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Thick Pinhole and Spot size

  1. Jun 25, 2014 #1
    Didn't seem to have much luck on the actual reasoning with this elsewhere.

    A regular pinhole projects an image, and has a diffraction limit for the image, that is the size of the airy disk.

    What if we take a thick pinhole, no a pinhole in metal foil for example, but a long solid cylinder, several cm (or longer if need be) thick, with a fine pinhole drilled through it.

    Can this project a non-image very fine spot that is smaller than the diffraction limit of a thin pinhole of the same diameter?

    Oblique rays are essentially cut out, and you're left with on-axis.


    I know someone will bring up ripple simulations / diffraction waves, like water down a long hallway (or sewer), it'll bounce off the walls, interfere with itself and propagate forward, and spread out at the exit.



    But there are some obvious differences that are usually more or less neglible in thin aperture ripple simulations.

    What if the material absorbed the wave as it hits the material of the aperture. This only portion of the wave to make it out, would be the center portion propagating on a narrow enough angle to avoid hitting the material.


    Any idea on this?
     
  2. jcsd
  3. Jun 25, 2014 #2

    UltrafastPED

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    As the tube becomes longer and longer the cone of rays which can pass becomes smaller and smaller; thus the field of view is reduced, and the image becomes fainter and fainter due to loss of light.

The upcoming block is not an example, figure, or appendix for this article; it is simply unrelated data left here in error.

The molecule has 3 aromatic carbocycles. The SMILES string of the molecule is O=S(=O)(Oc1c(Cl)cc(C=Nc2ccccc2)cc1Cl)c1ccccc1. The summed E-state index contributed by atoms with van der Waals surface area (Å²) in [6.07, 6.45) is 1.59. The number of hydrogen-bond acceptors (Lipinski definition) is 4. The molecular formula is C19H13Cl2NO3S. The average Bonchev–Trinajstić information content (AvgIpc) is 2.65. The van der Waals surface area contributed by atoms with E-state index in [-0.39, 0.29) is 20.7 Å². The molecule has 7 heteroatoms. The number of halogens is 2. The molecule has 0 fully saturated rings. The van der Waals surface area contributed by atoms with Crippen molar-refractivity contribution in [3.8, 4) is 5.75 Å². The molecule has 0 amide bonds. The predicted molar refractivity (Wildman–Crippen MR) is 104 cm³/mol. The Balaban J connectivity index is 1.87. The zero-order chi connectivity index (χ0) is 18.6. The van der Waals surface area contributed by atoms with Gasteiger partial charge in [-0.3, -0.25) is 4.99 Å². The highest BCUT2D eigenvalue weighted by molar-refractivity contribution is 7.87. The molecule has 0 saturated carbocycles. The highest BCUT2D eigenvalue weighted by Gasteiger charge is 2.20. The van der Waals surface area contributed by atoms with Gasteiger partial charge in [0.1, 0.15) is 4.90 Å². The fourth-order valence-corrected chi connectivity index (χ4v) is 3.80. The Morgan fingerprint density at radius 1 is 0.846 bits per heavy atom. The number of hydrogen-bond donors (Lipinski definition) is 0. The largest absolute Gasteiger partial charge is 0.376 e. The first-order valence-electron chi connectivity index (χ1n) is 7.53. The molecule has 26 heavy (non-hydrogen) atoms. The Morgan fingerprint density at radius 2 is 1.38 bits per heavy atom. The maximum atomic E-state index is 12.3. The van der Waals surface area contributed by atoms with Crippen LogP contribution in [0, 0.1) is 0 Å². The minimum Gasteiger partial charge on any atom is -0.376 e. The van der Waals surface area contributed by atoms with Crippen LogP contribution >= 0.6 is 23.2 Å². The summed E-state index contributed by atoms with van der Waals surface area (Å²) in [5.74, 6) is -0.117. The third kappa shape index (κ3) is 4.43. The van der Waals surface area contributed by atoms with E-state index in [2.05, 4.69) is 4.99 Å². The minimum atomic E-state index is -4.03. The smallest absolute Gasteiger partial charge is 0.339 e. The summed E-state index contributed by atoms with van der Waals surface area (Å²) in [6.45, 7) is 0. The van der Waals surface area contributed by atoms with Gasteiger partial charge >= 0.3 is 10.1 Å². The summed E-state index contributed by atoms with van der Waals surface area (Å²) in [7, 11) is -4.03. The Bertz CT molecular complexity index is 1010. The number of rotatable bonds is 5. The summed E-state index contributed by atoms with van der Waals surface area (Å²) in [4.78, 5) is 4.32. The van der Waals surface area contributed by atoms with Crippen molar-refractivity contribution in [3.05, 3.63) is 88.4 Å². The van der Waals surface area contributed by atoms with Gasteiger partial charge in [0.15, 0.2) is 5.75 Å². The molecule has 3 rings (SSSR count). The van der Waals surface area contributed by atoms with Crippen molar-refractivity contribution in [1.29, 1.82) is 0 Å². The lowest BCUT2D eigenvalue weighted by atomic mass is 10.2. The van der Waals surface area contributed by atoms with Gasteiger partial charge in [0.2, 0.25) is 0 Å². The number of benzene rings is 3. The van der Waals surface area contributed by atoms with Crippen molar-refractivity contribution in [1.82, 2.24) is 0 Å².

As the hole becomes smaller and smaller the diffraction effects would increase, thus causing more light to be lost in the tube, diffracted onto the side (and absorbed, hopefully - this is why microscope tubes have special dark coatings on the inside, to get rid of the extraneous light).

    Ultimately, as the hole size is reduced, all that you will see is a somewhat dim spot of light, with no distinguishable content beyond its intensity and spectrum.

    As the hole becomes smaller yet, the longer wavelengths will not be able to propagate through the hole, and the spectrum will accordingly be shifted towards the shorter wavelengths.

    If the walls of the tube are conductive, the incident light at the top, which is hitting the area around the hole, may induce quantum mechanical effects - in this case, plasmons, which are quantized waves of charge (= neutral plasma waves). These have can propagate along the interior edges of the tube due to their shorter wavelengths, and yet carry the frequencies of the incident waves along with them. This is possible because their speed of travel is much slower than light, hence the wavelengths fit.

    At the opposite end of the tube the plasmons re-radiate a portion of their energy as light, and an image may be formed - if everything is just so - and thus it is possible to form an image smaller than the diffraction limit, and even focus it with specially engineered holes.



    See, for example, "Imaging nanoscale features with plasmon-coupled leakage radiation from far-field radiation":

    http://www.opticsinfobase.org/view_...20827.pdf?da=1&id=241011&seq=0&mobile=no&org=


    There has been a lot of work on this in the past few years; also see
    https://en.wikipedia.org/wiki/Superlens
     
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